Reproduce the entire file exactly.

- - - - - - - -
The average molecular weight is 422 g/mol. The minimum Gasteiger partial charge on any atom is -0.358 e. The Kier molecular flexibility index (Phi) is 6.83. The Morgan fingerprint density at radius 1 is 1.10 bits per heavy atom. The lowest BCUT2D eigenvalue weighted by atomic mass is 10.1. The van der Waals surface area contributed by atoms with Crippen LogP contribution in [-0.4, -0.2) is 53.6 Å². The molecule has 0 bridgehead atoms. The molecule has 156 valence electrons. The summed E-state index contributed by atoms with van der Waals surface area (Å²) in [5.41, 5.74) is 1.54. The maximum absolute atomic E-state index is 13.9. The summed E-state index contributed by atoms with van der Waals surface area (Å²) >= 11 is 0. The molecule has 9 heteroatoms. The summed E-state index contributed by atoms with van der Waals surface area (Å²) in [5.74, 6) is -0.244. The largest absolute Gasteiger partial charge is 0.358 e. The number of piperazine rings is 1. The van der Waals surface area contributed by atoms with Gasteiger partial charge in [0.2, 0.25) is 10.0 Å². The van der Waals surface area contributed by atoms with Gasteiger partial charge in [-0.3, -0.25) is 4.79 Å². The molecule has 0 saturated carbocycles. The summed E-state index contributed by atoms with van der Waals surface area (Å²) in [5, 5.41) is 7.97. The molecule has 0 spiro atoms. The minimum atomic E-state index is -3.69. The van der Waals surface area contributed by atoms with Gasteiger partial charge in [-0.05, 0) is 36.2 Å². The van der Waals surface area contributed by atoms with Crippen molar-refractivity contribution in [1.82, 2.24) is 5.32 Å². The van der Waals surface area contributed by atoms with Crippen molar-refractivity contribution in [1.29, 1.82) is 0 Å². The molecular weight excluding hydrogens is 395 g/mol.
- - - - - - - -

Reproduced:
The average molecular weight is 422 g/mol. The minimum Gasteiger partial charge on any atom is -0.358 e. The Kier molecular flexibility index (Phi) is 6.83. The Morgan fingerprint density at radius 1 is 1.10 bits per heavy atom. The lowest BCUT2D eigenvalue weighted by atomic mass is 10.1. The van der Waals surface area contributed by atoms with Crippen LogP contribution in [-0.4, -0.2) is 53.6 Å². The molecule has 0 bridgehead atoms. The molecule has 156 valence electrons. The summed E-state index contributed by atoms with van der Waals surface area (Å²) in [5.41, 5.74) is 1.54. The maximum absolute atomic E-state index is 13.9. The summed E-state index contributed by atoms with van der Waals surface area (Å²) >= 11 is 0. The molecule has 9 heteroatoms. The summed E-state index contributed by atoms with van der Waals surface area (Å²) in [5.74, 6) is -0.244. The largest absolute Gasteiger partial charge is 0.358 e. The number of piperazine rings is 1. The van der Waals surface area contributed by atoms with Gasteiger partial charge in [0.2, 0.25) is 10.0 Å². The van der Waals surface area contributed by atoms with Gasteiger partial charge in [-0.3, -0.25) is 4.79 Å². The molecule has 0 saturated carbocycles. The summed E-state index contributed by atoms with van der Waals surface area (Å²) in [5, 5.41) is 7.97. The molecule has 0 spiro atoms. The minimum atomic E-state index is -3.69. The van der Waals surface area contributed by atoms with Gasteiger partial charge in [-0.05, 0) is 36.2 Å². The van der Waals surface area contributed by atoms with Crippen molar-refractivity contribution in [1.82, 2.24) is 5.32 Å². The van der Waals surface area contributed by atoms with Crippen molar-refractivity contribution in [1.29, 1.82) is 0 Å². The molecular weight excluding hydrogens is 395 g/mol.